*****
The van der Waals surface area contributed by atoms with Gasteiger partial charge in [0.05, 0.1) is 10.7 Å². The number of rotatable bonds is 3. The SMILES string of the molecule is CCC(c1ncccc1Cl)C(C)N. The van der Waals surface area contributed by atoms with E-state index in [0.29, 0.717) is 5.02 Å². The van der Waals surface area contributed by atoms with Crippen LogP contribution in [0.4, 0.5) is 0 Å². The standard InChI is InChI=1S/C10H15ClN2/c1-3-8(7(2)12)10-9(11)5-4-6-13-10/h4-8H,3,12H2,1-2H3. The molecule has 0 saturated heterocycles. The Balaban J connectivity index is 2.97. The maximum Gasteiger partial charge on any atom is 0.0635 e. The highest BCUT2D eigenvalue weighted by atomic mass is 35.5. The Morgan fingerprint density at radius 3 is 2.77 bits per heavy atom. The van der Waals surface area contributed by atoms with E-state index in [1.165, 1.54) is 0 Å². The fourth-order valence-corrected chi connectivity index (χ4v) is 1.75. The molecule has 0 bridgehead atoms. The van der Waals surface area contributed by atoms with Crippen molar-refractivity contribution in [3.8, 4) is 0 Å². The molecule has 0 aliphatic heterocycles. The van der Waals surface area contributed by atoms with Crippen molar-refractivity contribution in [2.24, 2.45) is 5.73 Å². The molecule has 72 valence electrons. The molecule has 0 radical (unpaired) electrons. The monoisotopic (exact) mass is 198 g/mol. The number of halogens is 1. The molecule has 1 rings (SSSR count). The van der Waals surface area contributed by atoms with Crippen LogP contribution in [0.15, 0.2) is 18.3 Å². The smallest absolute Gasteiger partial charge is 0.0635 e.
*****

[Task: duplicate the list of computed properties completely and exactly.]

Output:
The van der Waals surface area contributed by atoms with Gasteiger partial charge in [0.05, 0.1) is 10.7 Å². The number of rotatable bonds is 3. The SMILES string of the molecule is CCC(c1ncccc1Cl)C(C)N. The van der Waals surface area contributed by atoms with E-state index in [0.29, 0.717) is 5.02 Å². The van der Waals surface area contributed by atoms with Crippen LogP contribution in [0.4, 0.5) is 0 Å². The standard InChI is InChI=1S/C10H15ClN2/c1-3-8(7(2)12)10-9(11)5-4-6-13-10/h4-8H,3,12H2,1-2H3. The molecule has 0 saturated heterocycles. The Balaban J connectivity index is 2.97. The maximum Gasteiger partial charge on any atom is 0.0635 e. The highest BCUT2D eigenvalue weighted by atomic mass is 35.5. The Morgan fingerprint density at radius 3 is 2.77 bits per heavy atom. The van der Waals surface area contributed by atoms with E-state index in [1.165, 1.54) is 0 Å². The fourth-order valence-corrected chi connectivity index (χ4v) is 1.75. The molecule has 0 bridgehead atoms. The van der Waals surface area contributed by atoms with Crippen molar-refractivity contribution in [3.8, 4) is 0 Å². The molecule has 0 aliphatic heterocycles. The van der Waals surface area contributed by atoms with Crippen molar-refractivity contribution in [2.24, 2.45) is 5.73 Å². The molecule has 72 valence electrons. The molecule has 0 radical (unpaired) electrons. The monoisotopic (exact) mass is 198 g/mol. The number of halogens is 1. The molecule has 1 rings (SSSR count). The van der Waals surface area contributed by atoms with Crippen LogP contribution in [0.15, 0.2) is 18.3 Å². The smallest absolute Gasteiger partial charge is 0.0635 e.